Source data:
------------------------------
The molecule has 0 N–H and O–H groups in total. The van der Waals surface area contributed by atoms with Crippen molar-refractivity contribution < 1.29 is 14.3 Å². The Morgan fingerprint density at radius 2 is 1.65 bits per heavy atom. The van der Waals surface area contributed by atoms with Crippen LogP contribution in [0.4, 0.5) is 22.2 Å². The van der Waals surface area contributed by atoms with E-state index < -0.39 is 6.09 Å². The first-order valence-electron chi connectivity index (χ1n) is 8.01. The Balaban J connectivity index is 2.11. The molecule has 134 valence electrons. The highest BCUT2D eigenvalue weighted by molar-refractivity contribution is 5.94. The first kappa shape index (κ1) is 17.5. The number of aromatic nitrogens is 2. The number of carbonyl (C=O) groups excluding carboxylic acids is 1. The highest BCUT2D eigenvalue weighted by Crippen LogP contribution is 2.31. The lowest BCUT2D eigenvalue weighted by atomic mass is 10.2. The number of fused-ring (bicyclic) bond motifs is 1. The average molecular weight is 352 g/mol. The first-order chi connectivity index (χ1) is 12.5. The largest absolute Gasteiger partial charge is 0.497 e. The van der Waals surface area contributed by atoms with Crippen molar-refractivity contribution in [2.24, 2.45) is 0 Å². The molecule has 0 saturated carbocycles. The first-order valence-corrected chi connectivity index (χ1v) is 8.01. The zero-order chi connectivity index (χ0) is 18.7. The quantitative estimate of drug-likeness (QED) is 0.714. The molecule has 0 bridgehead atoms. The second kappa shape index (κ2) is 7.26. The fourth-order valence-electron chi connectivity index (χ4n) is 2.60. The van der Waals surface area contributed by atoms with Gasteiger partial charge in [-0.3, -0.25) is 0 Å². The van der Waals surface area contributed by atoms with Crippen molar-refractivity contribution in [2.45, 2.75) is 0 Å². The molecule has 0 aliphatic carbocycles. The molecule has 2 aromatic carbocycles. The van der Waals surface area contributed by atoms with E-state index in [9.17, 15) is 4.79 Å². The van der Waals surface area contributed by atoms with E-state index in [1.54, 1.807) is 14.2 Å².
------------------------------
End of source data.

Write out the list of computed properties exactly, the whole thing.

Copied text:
The molecule has 0 N–H and O–H groups in total. The van der Waals surface area contributed by atoms with Crippen molar-refractivity contribution < 1.29 is 14.3 Å². The Morgan fingerprint density at radius 2 is 1.65 bits per heavy atom. The van der Waals surface area contributed by atoms with Crippen LogP contribution in [0.4, 0.5) is 22.2 Å². The van der Waals surface area contributed by atoms with E-state index < -0.39 is 6.09 Å². The first-order valence-electron chi connectivity index (χ1n) is 8.01. The Balaban J connectivity index is 2.11. The molecule has 134 valence electrons. The highest BCUT2D eigenvalue weighted by molar-refractivity contribution is 5.94. The first kappa shape index (κ1) is 17.5. The number of aromatic nitrogens is 2. The number of carbonyl (C=O) groups excluding carboxylic acids is 1. The highest BCUT2D eigenvalue weighted by Crippen LogP contribution is 2.31. The lowest BCUT2D eigenvalue weighted by atomic mass is 10.2. The number of fused-ring (bicyclic) bond motifs is 1. The average molecular weight is 352 g/mol. The first-order chi connectivity index (χ1) is 12.5. The largest absolute Gasteiger partial charge is 0.497 e. The van der Waals surface area contributed by atoms with Crippen molar-refractivity contribution in [2.24, 2.45) is 0 Å². The molecule has 0 saturated carbocycles. The first-order valence-corrected chi connectivity index (χ1v) is 8.01. The zero-order chi connectivity index (χ0) is 18.7. The quantitative estimate of drug-likeness (QED) is 0.714. The molecule has 0 bridgehead atoms. The second kappa shape index (κ2) is 7.26. The fourth-order valence-electron chi connectivity index (χ4n) is 2.60. The van der Waals surface area contributed by atoms with Gasteiger partial charge in [-0.3, -0.25) is 0 Å². The van der Waals surface area contributed by atoms with Crippen molar-refractivity contribution in [2.45, 2.75) is 0 Å². The molecule has 0 aliphatic carbocycles. The molecule has 2 aromatic carbocycles. The van der Waals surface area contributed by atoms with E-state index in [9.17, 15) is 4.79 Å². The van der Waals surface area contributed by atoms with E-state index in [1.54, 1.807) is 14.2 Å².